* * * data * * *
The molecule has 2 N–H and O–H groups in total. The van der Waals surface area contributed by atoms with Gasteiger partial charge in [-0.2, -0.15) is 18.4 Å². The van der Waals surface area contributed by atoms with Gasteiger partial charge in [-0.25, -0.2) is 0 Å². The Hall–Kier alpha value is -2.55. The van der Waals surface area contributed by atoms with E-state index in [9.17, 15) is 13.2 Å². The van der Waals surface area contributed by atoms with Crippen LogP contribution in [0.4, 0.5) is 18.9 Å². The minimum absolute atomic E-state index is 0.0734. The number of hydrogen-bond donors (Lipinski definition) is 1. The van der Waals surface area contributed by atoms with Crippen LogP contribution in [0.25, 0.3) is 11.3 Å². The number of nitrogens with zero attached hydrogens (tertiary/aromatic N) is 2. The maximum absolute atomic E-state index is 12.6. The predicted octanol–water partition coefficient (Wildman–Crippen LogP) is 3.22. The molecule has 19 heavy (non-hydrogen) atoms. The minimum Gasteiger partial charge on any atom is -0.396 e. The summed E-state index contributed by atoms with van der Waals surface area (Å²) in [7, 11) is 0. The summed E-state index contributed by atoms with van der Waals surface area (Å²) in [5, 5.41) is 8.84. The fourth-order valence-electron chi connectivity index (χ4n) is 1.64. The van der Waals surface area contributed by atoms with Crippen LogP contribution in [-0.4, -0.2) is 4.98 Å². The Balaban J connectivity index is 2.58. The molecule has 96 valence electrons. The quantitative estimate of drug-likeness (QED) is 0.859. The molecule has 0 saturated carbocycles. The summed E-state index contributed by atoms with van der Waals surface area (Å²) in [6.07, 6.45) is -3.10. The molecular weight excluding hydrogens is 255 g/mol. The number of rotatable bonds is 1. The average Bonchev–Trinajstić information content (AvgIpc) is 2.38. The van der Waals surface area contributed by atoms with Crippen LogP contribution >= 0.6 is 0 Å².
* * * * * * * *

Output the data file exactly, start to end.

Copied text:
The molecule has 2 N–H and O–H groups in total. The van der Waals surface area contributed by atoms with Gasteiger partial charge in [-0.2, -0.15) is 18.4 Å². The van der Waals surface area contributed by atoms with Gasteiger partial charge in [-0.25, -0.2) is 0 Å². The Hall–Kier alpha value is -2.55. The van der Waals surface area contributed by atoms with E-state index in [9.17, 15) is 13.2 Å². The van der Waals surface area contributed by atoms with Crippen LogP contribution in [0.4, 0.5) is 18.9 Å². The minimum absolute atomic E-state index is 0.0734. The number of hydrogen-bond donors (Lipinski definition) is 1. The van der Waals surface area contributed by atoms with Crippen LogP contribution in [0.25, 0.3) is 11.3 Å². The number of nitrogens with zero attached hydrogens (tertiary/aromatic N) is 2. The maximum absolute atomic E-state index is 12.6. The predicted octanol–water partition coefficient (Wildman–Crippen LogP) is 3.22. The molecule has 19 heavy (non-hydrogen) atoms. The minimum Gasteiger partial charge on any atom is -0.396 e. The summed E-state index contributed by atoms with van der Waals surface area (Å²) in [7, 11) is 0. The summed E-state index contributed by atoms with van der Waals surface area (Å²) in [5, 5.41) is 8.84. The fourth-order valence-electron chi connectivity index (χ4n) is 1.64. The van der Waals surface area contributed by atoms with Crippen LogP contribution in [-0.4, -0.2) is 4.98 Å². The Balaban J connectivity index is 2.58. The molecule has 96 valence electrons. The quantitative estimate of drug-likeness (QED) is 0.859. The molecule has 0 saturated carbocycles. The summed E-state index contributed by atoms with van der Waals surface area (Å²) in [6.07, 6.45) is -3.10. The molecular weight excluding hydrogens is 255 g/mol. The number of rotatable bonds is 1. The average Bonchev–Trinajstić information content (AvgIpc) is 2.38. The van der Waals surface area contributed by atoms with Crippen LogP contribution >= 0.6 is 0 Å².